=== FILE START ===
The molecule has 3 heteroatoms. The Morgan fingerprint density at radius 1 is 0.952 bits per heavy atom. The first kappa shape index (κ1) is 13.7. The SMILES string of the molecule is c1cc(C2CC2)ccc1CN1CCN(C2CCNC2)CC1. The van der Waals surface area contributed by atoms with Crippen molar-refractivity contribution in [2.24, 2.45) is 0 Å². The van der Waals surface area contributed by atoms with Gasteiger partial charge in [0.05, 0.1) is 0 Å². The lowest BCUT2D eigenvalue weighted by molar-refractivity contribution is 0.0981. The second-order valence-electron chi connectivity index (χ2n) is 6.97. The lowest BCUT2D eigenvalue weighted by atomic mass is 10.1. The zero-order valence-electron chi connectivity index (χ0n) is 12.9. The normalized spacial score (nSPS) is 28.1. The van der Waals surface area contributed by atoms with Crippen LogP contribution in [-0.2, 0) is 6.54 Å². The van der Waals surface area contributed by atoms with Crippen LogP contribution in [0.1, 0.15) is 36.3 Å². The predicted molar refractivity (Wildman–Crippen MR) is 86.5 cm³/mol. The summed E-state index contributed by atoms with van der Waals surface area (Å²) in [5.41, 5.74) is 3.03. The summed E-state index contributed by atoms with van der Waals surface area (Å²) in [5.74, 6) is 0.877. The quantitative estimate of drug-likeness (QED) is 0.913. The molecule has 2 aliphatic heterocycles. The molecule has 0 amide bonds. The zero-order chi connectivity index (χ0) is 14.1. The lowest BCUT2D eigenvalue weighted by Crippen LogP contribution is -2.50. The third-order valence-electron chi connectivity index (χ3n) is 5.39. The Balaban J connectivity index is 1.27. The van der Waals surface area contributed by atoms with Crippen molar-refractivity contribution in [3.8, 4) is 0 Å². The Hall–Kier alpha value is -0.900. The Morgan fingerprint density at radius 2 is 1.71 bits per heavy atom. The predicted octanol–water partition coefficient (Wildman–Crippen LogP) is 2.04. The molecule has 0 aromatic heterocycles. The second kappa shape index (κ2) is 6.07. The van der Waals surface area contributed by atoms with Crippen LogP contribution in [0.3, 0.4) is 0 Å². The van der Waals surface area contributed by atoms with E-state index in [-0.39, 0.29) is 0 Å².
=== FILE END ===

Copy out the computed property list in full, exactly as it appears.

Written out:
The molecule has 3 heteroatoms. The Morgan fingerprint density at radius 1 is 0.952 bits per heavy atom. The first kappa shape index (κ1) is 13.7. The SMILES string of the molecule is c1cc(C2CC2)ccc1CN1CCN(C2CCNC2)CC1. The van der Waals surface area contributed by atoms with Crippen molar-refractivity contribution in [2.24, 2.45) is 0 Å². The van der Waals surface area contributed by atoms with Gasteiger partial charge in [0.05, 0.1) is 0 Å². The lowest BCUT2D eigenvalue weighted by molar-refractivity contribution is 0.0981. The second-order valence-electron chi connectivity index (χ2n) is 6.97. The lowest BCUT2D eigenvalue weighted by atomic mass is 10.1. The zero-order valence-electron chi connectivity index (χ0n) is 12.9. The normalized spacial score (nSPS) is 28.1. The van der Waals surface area contributed by atoms with Crippen LogP contribution in [-0.2, 0) is 6.54 Å². The van der Waals surface area contributed by atoms with Crippen LogP contribution in [0.1, 0.15) is 36.3 Å². The predicted molar refractivity (Wildman–Crippen MR) is 86.5 cm³/mol. The summed E-state index contributed by atoms with van der Waals surface area (Å²) in [5.41, 5.74) is 3.03. The summed E-state index contributed by atoms with van der Waals surface area (Å²) in [5.74, 6) is 0.877. The quantitative estimate of drug-likeness (QED) is 0.913. The molecule has 2 aliphatic heterocycles. The molecule has 0 amide bonds. The zero-order chi connectivity index (χ0) is 14.1. The lowest BCUT2D eigenvalue weighted by Crippen LogP contribution is -2.50. The third-order valence-electron chi connectivity index (χ3n) is 5.39. The Balaban J connectivity index is 1.27. The van der Waals surface area contributed by atoms with Crippen molar-refractivity contribution in [3.8, 4) is 0 Å². The Hall–Kier alpha value is -0.900. The Morgan fingerprint density at radius 2 is 1.71 bits per heavy atom. The predicted octanol–water partition coefficient (Wildman–Crippen LogP) is 2.04. The molecule has 0 aromatic heterocycles. The second kappa shape index (κ2) is 6.07. The van der Waals surface area contributed by atoms with Crippen LogP contribution in [0.3, 0.4) is 0 Å². The van der Waals surface area contributed by atoms with E-state index in [-0.39, 0.29) is 0 Å².